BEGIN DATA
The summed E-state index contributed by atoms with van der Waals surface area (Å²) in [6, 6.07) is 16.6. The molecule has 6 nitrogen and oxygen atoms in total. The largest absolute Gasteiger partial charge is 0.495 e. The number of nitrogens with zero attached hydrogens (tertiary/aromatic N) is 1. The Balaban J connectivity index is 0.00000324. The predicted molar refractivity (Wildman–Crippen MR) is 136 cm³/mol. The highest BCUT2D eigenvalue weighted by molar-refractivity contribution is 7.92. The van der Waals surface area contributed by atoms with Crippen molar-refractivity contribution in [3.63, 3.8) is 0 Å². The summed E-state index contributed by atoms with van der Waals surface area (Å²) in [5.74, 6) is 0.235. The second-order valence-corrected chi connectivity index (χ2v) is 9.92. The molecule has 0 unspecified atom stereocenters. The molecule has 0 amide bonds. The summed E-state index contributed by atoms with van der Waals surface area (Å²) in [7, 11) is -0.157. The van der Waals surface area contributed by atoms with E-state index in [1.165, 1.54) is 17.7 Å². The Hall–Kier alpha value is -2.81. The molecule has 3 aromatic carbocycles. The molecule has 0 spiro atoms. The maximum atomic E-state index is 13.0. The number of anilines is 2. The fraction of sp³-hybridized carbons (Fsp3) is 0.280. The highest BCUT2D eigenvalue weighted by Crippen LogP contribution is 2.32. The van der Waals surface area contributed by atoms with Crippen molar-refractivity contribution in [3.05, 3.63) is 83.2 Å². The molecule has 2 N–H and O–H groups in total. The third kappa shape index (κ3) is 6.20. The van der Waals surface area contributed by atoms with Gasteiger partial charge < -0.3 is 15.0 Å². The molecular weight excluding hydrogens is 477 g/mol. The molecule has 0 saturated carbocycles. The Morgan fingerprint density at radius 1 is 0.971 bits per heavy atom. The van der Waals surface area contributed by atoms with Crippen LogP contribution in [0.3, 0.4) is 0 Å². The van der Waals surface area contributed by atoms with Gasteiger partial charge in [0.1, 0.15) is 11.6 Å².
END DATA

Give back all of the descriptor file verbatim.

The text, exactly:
The summed E-state index contributed by atoms with van der Waals surface area (Å²) in [6, 6.07) is 16.6. The molecule has 6 nitrogen and oxygen atoms in total. The largest absolute Gasteiger partial charge is 0.495 e. The number of nitrogens with zero attached hydrogens (tertiary/aromatic N) is 1. The Balaban J connectivity index is 0.00000324. The predicted molar refractivity (Wildman–Crippen MR) is 136 cm³/mol. The highest BCUT2D eigenvalue weighted by molar-refractivity contribution is 7.92. The van der Waals surface area contributed by atoms with Crippen molar-refractivity contribution in [3.63, 3.8) is 0 Å². The summed E-state index contributed by atoms with van der Waals surface area (Å²) in [5.74, 6) is 0.235. The second-order valence-corrected chi connectivity index (χ2v) is 9.92. The molecule has 0 unspecified atom stereocenters. The molecule has 0 amide bonds. The summed E-state index contributed by atoms with van der Waals surface area (Å²) in [7, 11) is -0.157. The van der Waals surface area contributed by atoms with E-state index in [1.165, 1.54) is 17.7 Å². The Hall–Kier alpha value is -2.81. The molecule has 3 aromatic carbocycles. The molecule has 0 spiro atoms. The maximum atomic E-state index is 13.0. The number of anilines is 2. The fraction of sp³-hybridized carbons (Fsp3) is 0.280. The highest BCUT2D eigenvalue weighted by Crippen LogP contribution is 2.32. The van der Waals surface area contributed by atoms with Crippen molar-refractivity contribution in [3.05, 3.63) is 83.2 Å². The molecule has 2 N–H and O–H groups in total. The third kappa shape index (κ3) is 6.20. The van der Waals surface area contributed by atoms with Gasteiger partial charge < -0.3 is 15.0 Å². The molecular weight excluding hydrogens is 477 g/mol. The molecule has 0 saturated carbocycles. The Morgan fingerprint density at radius 1 is 0.971 bits per heavy atom. The van der Waals surface area contributed by atoms with Crippen LogP contribution in [0.3, 0.4) is 0 Å². The van der Waals surface area contributed by atoms with Gasteiger partial charge in [0.1, 0.15) is 11.6 Å².